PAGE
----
Meet Craig, a Scottish senior at MIT who has stayed true to his heritage!
This interview has been condensed and edited for length and clarity.
Name & Class: Craig Thorburn, Class of 2018
Areas of Study: Double Major in Course 24 (Linguistics) and Course 9 (Brain and Cognitive Sciences); Minor in Course 21G (German)
Living group: Simmons
Home country: Scotland
Cross Products (A cappella)
Founder of Burns Supper at MIT
MISTI Germany 2016 and Netherlands 2017
Tech Catholic Community (TCC)
Works for MIT Institute Events
WMBR — Rocks, Pop, Kilts and Alternatives (“Scottish music, every Friday.”)
What prompted your academic choices?
I was originally going to major in physics, but I chose to take an introductory linguistics class for my freshman fall HASS requirement and took another next semester. I remember during spring break, someone said: “You know, you talk a lot more about linguistics than physics.” Realizing it was true, I declared it as my major, still planning on double majoring with physics. After I while, I started thinking minor, and then realized I didn’t actually like physics anymore…
During my sophomore summer, I did MISTI Germany at the Max Planck Institute in Frankfurt. I learned German in high school (in Scotland), and so I thought I would continue it here. My project was based on studying the differences in sounds between different languages, but it was in the neuroscience department. Having already done 9.00 (Intro to Psychological Science) at MIT, I discovered I was interested in a combination of the two fields — how language works in the brain. I went back for IAP to continue my work.
What do you like about Simmons?
It’s a really great community. I’ve got a lot of really great friends there that have stuck together. It’s also a really cool building… I had 39 windows during freshman fall! Right now I only have 18, but I have a huge curvy wall that I love!
Why did you join the Cross Products?
I had never done a cappella before I came here — I’d done a lot of music but not so much singing, bar a couple of things in the choir and a senior year musical. The Cross Products sounded interesting because my faith has always been important to me, and they say that they are a ministry group that happens to sing rather than a singing group that happens to be Christian. We have weekly Bible Studies together, and our setlists are chosen to spread a certain message. Every spring break, we go to someone’s hometown and sing in churches, nursing homes, schools, hospitals, homeless shelters… once, we performed at a prison. In sophomore year, we went to Scotland! I’m so glad to have been part of it for four years.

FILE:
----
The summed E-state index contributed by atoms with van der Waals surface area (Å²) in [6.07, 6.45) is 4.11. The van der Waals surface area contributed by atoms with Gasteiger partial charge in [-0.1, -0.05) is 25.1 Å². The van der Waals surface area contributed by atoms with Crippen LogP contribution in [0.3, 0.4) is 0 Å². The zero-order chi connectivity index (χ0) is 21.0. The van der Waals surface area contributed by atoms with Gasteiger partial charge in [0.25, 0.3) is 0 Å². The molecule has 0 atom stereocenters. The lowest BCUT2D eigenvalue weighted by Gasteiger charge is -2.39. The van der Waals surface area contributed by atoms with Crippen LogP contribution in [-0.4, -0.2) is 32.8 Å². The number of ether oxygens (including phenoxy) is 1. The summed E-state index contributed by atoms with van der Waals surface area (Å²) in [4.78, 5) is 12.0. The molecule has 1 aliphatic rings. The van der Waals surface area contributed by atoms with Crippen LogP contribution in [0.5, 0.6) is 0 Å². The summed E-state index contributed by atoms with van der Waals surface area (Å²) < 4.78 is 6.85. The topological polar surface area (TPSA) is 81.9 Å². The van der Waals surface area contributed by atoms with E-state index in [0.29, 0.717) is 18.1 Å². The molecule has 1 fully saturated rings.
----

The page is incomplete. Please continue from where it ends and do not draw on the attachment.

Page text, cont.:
How did Burns Supper start?
In my freshman year, I organized a little lounge event in Simmons for about 20 people to share a bit of my culture. The next year, it grew into a dorm wide event, held in the dining hall, although we cooked all the food ourselves. It was a nightmare! In junior year, I wanted to scale it up even more, so held it in Walker for all of MIT, with a live Scottish band, and actual catering…It was amazing standing there and seeing 100+ people doing the Scottish dances I had learned in my high school PE classes — social dances that basically everyone in Scotland knows.
What do you like best and least at MIT?
The best part of MIT is definitely the people. Everyone is incredible and has done so many amazing things in all different areas. I’ve made so many friends, and everyone is curious about a variety of things. I can talk about my major, and people are actually interested, and they can talk about they’re doing too. The worst: the stress. My friends and faith are the things that have gotten me through it!
What are your plans for the future?
I’m looking into graduate schools right now. Eventually, I want to go into academia: psycholinguistics. I see research as learning, except you are the first person to learn it. That’s obviously a real honor, and I love learning, so I want to keep on doing that. Teaching as a professor would also have its own rewards.
Looking back, do you have any regrets or advice for younger years?
I went through a period of time during sophomore spring that I was doing far too much, and so had to completely rearrange my life and priorities. For example, putting sleep and people over psets! It was a learning experience, so I don’t really wish I hadn’t gone through it, but I still get worried when I see other people at MIT making the same mistake. Yet, when I was in that situation I wouldn’t have listened to anyone, so I know they won’t either!
Would you rather break your arm or break your leg?
I think my leg, because then I’d still have my hands free!
If you lost the ability to see one color, which would it be?
I feel like black would be the best color to lose because you would still have all the colorful colors.
What one thing would you want to have with you on a desert island?
I’m going to be cheesy and go for a friend. I don’t know who, though…
What one value do you prize above all others?
Respect. In today’s society there is a lot going on, so I think we all need to just remember to respect everyone.